This convention, which came into force in 1991, is gradually acquiring more and more signatory states but it is still in its infancy. However, even in countries which have not yet signed up to the Hague Marriage Convention will recognize a Spanish marriage on the basis of the basic principle of international law and the provisions of the Hague Conference on Private International Law , which has been accepted by almost every country outside Africa and the Middle East.
Yes. Provided it was valid in the country where you entered into it.
The de facto couple is a concept recognised in Spain, as is the concept of Civil Union.
A Civil Union should be declared in front of a Notary. In the event of a dispute relating to two people who are in such a Union the court will apply the law under which the Union was established.
A de facto partnership must be duly registered in the partners' local registries. The rights of those couples vary, depending on the community where they are registered.
Any dispute relating to non-married partnerships requires careful legal consideration and advice, as both personal circumstances and the rules (depending on the community you're registered with) vary.
Formal adoption is possible in Spain, but most Spanish people adopt children from other countries.
Couples or single people who want to adopt must submit an application to the Child Protective Services of their Autonomous Community (in this case, Andalucia). They will be put on a waiting list for assessment.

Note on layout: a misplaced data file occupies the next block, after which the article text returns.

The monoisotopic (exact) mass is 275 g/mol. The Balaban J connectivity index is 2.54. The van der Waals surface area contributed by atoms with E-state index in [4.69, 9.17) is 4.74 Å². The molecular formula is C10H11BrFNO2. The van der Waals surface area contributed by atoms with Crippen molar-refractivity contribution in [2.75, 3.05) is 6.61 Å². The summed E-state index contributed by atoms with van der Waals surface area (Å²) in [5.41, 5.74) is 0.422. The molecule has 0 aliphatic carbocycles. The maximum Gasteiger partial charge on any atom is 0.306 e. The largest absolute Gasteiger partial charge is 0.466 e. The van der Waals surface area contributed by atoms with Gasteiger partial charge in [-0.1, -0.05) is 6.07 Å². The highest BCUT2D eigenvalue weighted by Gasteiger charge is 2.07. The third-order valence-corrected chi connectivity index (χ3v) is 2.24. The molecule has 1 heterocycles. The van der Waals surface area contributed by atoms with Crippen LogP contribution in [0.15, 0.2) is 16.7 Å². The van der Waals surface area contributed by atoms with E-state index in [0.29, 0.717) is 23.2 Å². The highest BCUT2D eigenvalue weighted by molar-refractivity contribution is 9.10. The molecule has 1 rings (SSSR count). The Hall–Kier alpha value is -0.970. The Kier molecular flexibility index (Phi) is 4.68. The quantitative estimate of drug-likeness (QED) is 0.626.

The assessment process is carried out through a series of interviews, home visits, documentation and presentations. The authorities will study these reports until they decide on the suitability of applicants. If an applicant is decided to be suitable for adoption, they will be put on a selection list. The placement of a child will be proposed.
A judge, after evaluation of the documentation, issues an order of adoption and, finally, registration will take place in the Civil Registry.
The adoptive parents must meet the following requirements:
At least one of them must be older than 25 years of age
They must have submitted an application in the Register of Adoptions
Meet minimum standards to meet a child's economic, sociological and educational needs
In the would-be adopters are spouses or people who habitually live together, there needs to be a stable and positive relationship. (Minimum coexistence of two years is valued).
That there are appropriate attitudes and motivations for adoption
That these attitudes are shared by both parties, in the case of spouses or domestic partners
That there is basic skill for a child's education (the applicants are literate and numerate)
Adoption by same-sex couples has been allowed since 2005, when the marriage law that eliminated discrimination between heterosexual couples and same-sex couples entered into force.
Currently, in private international law, adoption is regulated by Law 54 / 2007. (Read more here.
The process of adoption typically takes about 12-18 months.